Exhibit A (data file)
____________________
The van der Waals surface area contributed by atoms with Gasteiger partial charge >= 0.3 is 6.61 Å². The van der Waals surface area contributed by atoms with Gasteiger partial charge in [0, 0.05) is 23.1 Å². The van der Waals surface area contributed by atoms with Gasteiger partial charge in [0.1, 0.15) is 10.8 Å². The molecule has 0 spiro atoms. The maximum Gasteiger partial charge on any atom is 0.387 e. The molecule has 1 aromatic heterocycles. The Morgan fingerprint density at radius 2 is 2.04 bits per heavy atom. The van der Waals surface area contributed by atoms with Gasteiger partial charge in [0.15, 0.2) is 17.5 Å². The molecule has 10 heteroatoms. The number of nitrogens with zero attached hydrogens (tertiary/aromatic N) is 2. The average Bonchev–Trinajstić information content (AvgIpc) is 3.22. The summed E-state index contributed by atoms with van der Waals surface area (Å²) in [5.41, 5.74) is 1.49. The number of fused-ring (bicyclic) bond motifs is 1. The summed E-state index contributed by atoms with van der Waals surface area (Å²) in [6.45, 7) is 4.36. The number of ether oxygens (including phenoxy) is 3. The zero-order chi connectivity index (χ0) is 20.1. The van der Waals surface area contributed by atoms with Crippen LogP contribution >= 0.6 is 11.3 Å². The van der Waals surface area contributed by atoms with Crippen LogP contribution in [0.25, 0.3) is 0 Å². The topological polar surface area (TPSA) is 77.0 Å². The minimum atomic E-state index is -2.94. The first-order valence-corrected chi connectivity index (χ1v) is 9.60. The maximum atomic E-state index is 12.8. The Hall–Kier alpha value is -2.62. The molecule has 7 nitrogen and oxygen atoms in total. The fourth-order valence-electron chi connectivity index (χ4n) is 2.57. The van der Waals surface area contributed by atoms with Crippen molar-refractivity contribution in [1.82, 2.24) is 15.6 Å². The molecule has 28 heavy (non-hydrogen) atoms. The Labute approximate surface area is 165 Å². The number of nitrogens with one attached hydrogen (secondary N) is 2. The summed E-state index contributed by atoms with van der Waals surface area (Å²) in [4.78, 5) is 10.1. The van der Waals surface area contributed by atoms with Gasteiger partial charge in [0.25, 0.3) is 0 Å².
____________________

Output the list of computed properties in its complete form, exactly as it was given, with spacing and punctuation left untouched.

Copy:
The van der Waals surface area contributed by atoms with Gasteiger partial charge >= 0.3 is 6.61 Å². The van der Waals surface area contributed by atoms with Gasteiger partial charge in [0, 0.05) is 23.1 Å². The van der Waals surface area contributed by atoms with Gasteiger partial charge in [0.1, 0.15) is 10.8 Å². The molecule has 0 spiro atoms. The maximum Gasteiger partial charge on any atom is 0.387 e. The molecule has 1 aromatic heterocycles. The Morgan fingerprint density at radius 2 is 2.04 bits per heavy atom. The van der Waals surface area contributed by atoms with Gasteiger partial charge in [0.15, 0.2) is 17.5 Å². The molecule has 10 heteroatoms. The number of nitrogens with zero attached hydrogens (tertiary/aromatic N) is 2. The average Bonchev–Trinajstić information content (AvgIpc) is 3.22. The summed E-state index contributed by atoms with van der Waals surface area (Å²) in [5.41, 5.74) is 1.49. The number of fused-ring (bicyclic) bond motifs is 1. The summed E-state index contributed by atoms with van der Waals surface area (Å²) in [6.45, 7) is 4.36. The number of ether oxygens (including phenoxy) is 3. The zero-order chi connectivity index (χ0) is 20.1. The van der Waals surface area contributed by atoms with Crippen LogP contribution >= 0.6 is 11.3 Å². The van der Waals surface area contributed by atoms with Crippen LogP contribution in [0.25, 0.3) is 0 Å². The topological polar surface area (TPSA) is 77.0 Å². The minimum atomic E-state index is -2.94. The first-order valence-corrected chi connectivity index (χ1v) is 9.60. The maximum atomic E-state index is 12.8. The Hall–Kier alpha value is -2.62. The molecule has 7 nitrogen and oxygen atoms in total. The fourth-order valence-electron chi connectivity index (χ4n) is 2.57. The van der Waals surface area contributed by atoms with Crippen molar-refractivity contribution in [1.82, 2.24) is 15.6 Å². The molecule has 28 heavy (non-hydrogen) atoms. The Labute approximate surface area is 165 Å². The number of nitrogens with one attached hydrogen (secondary N) is 2. The summed E-state index contributed by atoms with van der Waals surface area (Å²) in [4.78, 5) is 10.1. The van der Waals surface area contributed by atoms with Gasteiger partial charge in [0.25, 0.3) is 0 Å².